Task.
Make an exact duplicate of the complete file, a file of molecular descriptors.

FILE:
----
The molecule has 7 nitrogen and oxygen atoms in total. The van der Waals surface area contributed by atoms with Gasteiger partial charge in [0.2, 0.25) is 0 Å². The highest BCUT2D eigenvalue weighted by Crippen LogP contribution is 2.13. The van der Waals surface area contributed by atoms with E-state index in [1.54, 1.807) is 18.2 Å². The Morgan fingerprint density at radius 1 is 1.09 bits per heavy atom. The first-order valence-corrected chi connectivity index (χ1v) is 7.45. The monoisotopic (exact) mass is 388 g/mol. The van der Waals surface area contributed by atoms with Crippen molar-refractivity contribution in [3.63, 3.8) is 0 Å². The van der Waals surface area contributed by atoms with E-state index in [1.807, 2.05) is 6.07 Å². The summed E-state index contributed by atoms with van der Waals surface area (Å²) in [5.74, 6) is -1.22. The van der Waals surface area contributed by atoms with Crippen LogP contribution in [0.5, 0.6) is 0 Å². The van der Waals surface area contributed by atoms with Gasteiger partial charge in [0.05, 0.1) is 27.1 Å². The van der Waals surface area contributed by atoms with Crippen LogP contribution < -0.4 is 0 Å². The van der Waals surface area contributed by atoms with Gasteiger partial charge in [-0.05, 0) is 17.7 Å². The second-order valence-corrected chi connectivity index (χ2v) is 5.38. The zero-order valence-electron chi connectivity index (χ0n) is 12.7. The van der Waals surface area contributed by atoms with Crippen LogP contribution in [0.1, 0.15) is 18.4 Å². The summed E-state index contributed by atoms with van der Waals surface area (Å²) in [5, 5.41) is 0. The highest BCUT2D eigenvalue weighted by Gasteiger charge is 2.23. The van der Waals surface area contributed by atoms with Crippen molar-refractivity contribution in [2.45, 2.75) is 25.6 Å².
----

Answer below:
The molecule has 7 nitrogen and oxygen atoms in total. The van der Waals surface area contributed by atoms with Gasteiger partial charge in [0.2, 0.25) is 0 Å². The highest BCUT2D eigenvalue weighted by Crippen LogP contribution is 2.13. The van der Waals surface area contributed by atoms with E-state index in [1.54, 1.807) is 18.2 Å². The Morgan fingerprint density at radius 1 is 1.09 bits per heavy atom. The first-order valence-corrected chi connectivity index (χ1v) is 7.45. The monoisotopic (exact) mass is 388 g/mol. The van der Waals surface area contributed by atoms with Crippen molar-refractivity contribution in [3.63, 3.8) is 0 Å². The van der Waals surface area contributed by atoms with E-state index in [1.807, 2.05) is 6.07 Å². The summed E-state index contributed by atoms with van der Waals surface area (Å²) in [5.74, 6) is -1.22. The van der Waals surface area contributed by atoms with Crippen LogP contribution in [0.5, 0.6) is 0 Å². The van der Waals surface area contributed by atoms with Gasteiger partial charge in [0.05, 0.1) is 27.1 Å². The van der Waals surface area contributed by atoms with Crippen LogP contribution < -0.4 is 0 Å². The van der Waals surface area contributed by atoms with Gasteiger partial charge in [-0.05, 0) is 17.7 Å². The second-order valence-corrected chi connectivity index (χ2v) is 5.38. The zero-order valence-electron chi connectivity index (χ0n) is 12.7. The van der Waals surface area contributed by atoms with Crippen LogP contribution in [0.1, 0.15) is 18.4 Å². The summed E-state index contributed by atoms with van der Waals surface area (Å²) in [5, 5.41) is 0. The highest BCUT2D eigenvalue weighted by Gasteiger charge is 2.23. The van der Waals surface area contributed by atoms with Crippen molar-refractivity contribution in [2.45, 2.75) is 25.6 Å².